Its quite the little 'hobby'  😳    Obviously I must get some enjoyment from this process as I keep on doing it...

Its more a series of steps. The thought crosses your mind "can I get a smooth enough transition across a warp to have colours flow from one to another?" Closely followed by "what do I have in my stash that I could do that with?"

The draft below intrigued me and I liked the complexity of the intersections. I used the gradation feature in the Mac version of Fiberworks to flow from blue purple to greyed blue to greyed teal to dark teal, using 8/2 tencel.  The colour changes between the greyed teal and dark teal was a bit sharper than I would have liked, but close enough! The rest flowed very nicely one to another almost seamlessly. 

I left the weft as white so I could see more of the pattern and the warp. I also didn't know what I would choose for weft colours as yet.  I was in love with the warp for now! 

The warp colours on the cones.

The transitions on the warping mill. Yes I had to keep very close track of where I was in the colour order. Thank the gods for sticky notes is all I can say!

Then I started weaving. I auditioned several colours and for the first of two shawls, I chose amethyst.  It didn't really excite me but it did work and meant I was weaving and could work out the second shawl's colour later. Besides, I didn't want to reach for black weft yet again.   The pattern in the program looked fine front and back but once on the loom, I didn't like it at all.  Much too warp dominant one side and too weft dominant the other.   I wanted a more balanced view front and back so it could be reversible.

So I left the threading in place as is and went looking for other options for the tie up and treadling.    Version 2 didn't work and so finally I settled on the draft below, Version 3.  This shows the back view and this was my view on the loom.  Its nifty that I can choose which side is up with a click. 

.... and now the project is fully underway and I'm very happy with what is showing up on the loom.

I started to have some tension issues I wasn't happy about and so cut the first shawl off the loom and finished it up.  Finished dimensions (for both shawls) are 21.5 inches wide by 82 inches long, plus a 5 inch fringe.

The colour shift is more subtle here but the sheen and iridescent effect is lovely!

I called this shawl "Verdigris"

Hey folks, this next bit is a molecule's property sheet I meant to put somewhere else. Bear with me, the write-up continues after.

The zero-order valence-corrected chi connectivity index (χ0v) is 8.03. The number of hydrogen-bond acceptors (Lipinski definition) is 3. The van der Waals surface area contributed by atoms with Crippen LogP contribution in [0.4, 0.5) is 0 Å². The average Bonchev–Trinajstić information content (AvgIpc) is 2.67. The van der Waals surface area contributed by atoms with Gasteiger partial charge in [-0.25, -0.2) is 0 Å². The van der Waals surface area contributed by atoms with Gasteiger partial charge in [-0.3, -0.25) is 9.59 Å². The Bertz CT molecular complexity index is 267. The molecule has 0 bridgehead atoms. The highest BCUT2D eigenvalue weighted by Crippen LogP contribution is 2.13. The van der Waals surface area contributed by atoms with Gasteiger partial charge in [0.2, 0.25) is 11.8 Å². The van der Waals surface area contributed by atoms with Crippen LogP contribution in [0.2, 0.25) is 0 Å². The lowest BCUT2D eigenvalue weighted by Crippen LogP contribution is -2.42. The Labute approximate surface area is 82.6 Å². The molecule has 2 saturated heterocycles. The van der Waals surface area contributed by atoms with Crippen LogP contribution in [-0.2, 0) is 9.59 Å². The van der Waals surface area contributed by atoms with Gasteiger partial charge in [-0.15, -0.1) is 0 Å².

For the second shawl, I decided to be braver and I used my Itten Color Star and found that an orangey tone or a gold was something that the blue-purple and green- teals had in common. My cone of  'old gold' was too brassy but the muted pumpkin shade of adobe seemed to fit nicely.     

So here it is underway and finally with only 20-25 inches to go,  it sat for some time as I pulled a muscle in my right shoulder blade area.  Ice packs became my new best friend.  The larger arm movements of throwing a shuttle on the Megado really aggravated it. 

I was able to weave on the Spring as that was the tartan scarves and rather slow going and smaller arm movements.  Okay, anything to stay in the game....

I finally wove off the last bit, plus a sample for my records this past weekend and it was off the loom.  It looks so vastly different to the first and its even more magic in person.   So taking the time to find other options was well worth it and taking a chance.  Nothing much comes from mediocre.

The colour shift in the warp is accentuated by the weft colour....and it sings! This shawl is called "Desert Verdigris"

Change the angle and the light and it looks different again.

The breeze was blowing so you can feel the 'swish' of the fringe.

⏰🕰⏱  So back to the question of time?   I started the planning in January, wound the warp in February, started weaving in March and finished in April.  I had other projects on the go and so everything was done in due course.   Life also intervenes as well.    Its about the finish, not how fast you get there. 

Now how to sum that up in 50 words or less when asked the question?

🐢   🏆  🐇